DAYTON, Ohio; BLACKBURN, Lancashire, U.K.––Animal control officials blamed weaknesses in the dog laws of Ohio and the United Kingdom for the early February 2014 deaths of Klonda Richey, 57, and Ava-Jane Corless, 11 months.
Both Richey and Corless were killed by dogs who had been the subjects of repeated complaints to the agencies with local animal control authority––in Richey’s case, the Montgomery County Animal Resource Center, and in Corless’ case, the Royal SPCA of England & Wales.
Richey was on February 7, 2014 fatally mauled by two Cane Corsos kept by her neighbors in Dayton, Ohio. Police shot both dogs at the scene. Andrew Nason, 28, and Julie Custer, 23, whose dogs they were, spent most of three days in jail, but were released without charges.
Dayton Police Sergeant Richard Blommel said that Nason and Custer might be indicted for related offenses later.
Richey was the third victim of a fatal dog attack in Montgomery County in 17 months. Dawn Juergens, 75, was killed by her own two Cane Corsos on September 1, 2012. Elizabeth Hirt, 93, died on December 11, 2012, two weeks after she was fatally mauled by her own two Boston terriers––the only fatal or disfiguring attack by Boston terriers on record.
Montgomery County Animal Resource Center director Mark Kumpf acknowledged that his department had received 13 calls believed to be about the Cane Corsos who killed Richey, “ranging from condition checks on dogs to dogs running loose and dogs barking, beginning in December of 2011 and with the final call coming in September of 2013. Officers responded to each and every call,” Kumpf said. “In all but two cases, we found no one at home or no one answered the door. In addition, all but one call made to our agency were anonymous.
“Under Ohio laws,” Kumpf continued, for a dog-at-large citation to be written, “the officer must witness the dog off the property and not under the owner’s immediate control.” A citation cannot be issued, Kumpf asserted, “based on a third party witnessing the event. In each of these calls, our officers did not witness the dogs off the property or not in the control of their owner.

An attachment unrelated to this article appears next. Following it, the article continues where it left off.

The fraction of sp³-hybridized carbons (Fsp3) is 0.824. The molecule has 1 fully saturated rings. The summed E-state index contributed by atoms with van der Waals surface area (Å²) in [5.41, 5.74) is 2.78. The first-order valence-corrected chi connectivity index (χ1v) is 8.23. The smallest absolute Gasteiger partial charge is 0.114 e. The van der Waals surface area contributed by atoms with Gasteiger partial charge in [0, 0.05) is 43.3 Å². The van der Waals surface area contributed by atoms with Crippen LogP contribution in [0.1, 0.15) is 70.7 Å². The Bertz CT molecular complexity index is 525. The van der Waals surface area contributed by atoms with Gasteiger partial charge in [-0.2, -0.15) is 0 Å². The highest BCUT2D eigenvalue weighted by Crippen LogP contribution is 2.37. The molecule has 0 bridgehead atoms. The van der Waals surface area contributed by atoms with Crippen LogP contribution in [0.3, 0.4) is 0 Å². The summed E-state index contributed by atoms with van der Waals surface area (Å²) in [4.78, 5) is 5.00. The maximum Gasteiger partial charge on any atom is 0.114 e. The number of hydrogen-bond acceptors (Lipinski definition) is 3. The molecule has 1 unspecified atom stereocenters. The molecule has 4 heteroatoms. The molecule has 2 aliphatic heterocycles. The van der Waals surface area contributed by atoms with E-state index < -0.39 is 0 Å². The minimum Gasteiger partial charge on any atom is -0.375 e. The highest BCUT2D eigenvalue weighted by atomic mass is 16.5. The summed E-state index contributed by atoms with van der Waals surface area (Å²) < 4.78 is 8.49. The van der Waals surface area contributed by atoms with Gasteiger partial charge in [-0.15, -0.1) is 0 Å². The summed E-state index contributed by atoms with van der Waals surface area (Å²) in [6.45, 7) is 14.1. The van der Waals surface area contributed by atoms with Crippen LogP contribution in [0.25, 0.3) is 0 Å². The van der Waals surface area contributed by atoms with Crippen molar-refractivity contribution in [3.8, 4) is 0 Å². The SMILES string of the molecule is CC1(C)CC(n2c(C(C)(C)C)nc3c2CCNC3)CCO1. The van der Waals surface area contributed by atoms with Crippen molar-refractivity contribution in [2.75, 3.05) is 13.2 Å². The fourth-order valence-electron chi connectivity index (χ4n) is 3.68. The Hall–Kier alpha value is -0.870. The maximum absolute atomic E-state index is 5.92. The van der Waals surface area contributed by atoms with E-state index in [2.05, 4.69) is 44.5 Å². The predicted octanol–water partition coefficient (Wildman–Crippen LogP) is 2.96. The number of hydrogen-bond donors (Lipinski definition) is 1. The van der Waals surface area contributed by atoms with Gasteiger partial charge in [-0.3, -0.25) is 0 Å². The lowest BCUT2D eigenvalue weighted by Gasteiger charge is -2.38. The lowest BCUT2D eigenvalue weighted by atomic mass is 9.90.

“Many have asked why these dogs were not designated as ‘dangerous dogs,’” Kumpf acknowledged. Since February 2012, however, Ohio law has limited the definition of “dangerous dog” to dogs who have injured a person without provocation, or have killed another dog, or have been the subject of at least three citations for creating a nuisance and/or running at large.
“We have no record of either of these dogs biting a person or killing another dog, nor have any citations been issued for a nuisance animal or running at large violation,” Kumpf said.
Kumpf’s interpretation that current Ohio law requires dog wardens to see violations in order to cite them does not appear to be spelled out in the law, and has been disputed by other Ohio dog wardens.
Ohio law before February 2012 used the term “vicious dog,” including any dog who “[b]elongs to a breed that is commonly known as a pit bull dog, ” and held that owning, keeping, or harboring a pit bull is prima facie evidence of owning, keeping, or harboring a vicious dog.” People in possession of pit bulls were required to meet standards for safely confining them, and were required to have liability insurance covering any of the pit bulls’ actions.
Cane Corsos, though dubiously traced back to Roman times by some breeders’ web sites, are a mastiff/pit bull mix which according to NewspaperArchive.com were first listed for sale in classified ads in 1995.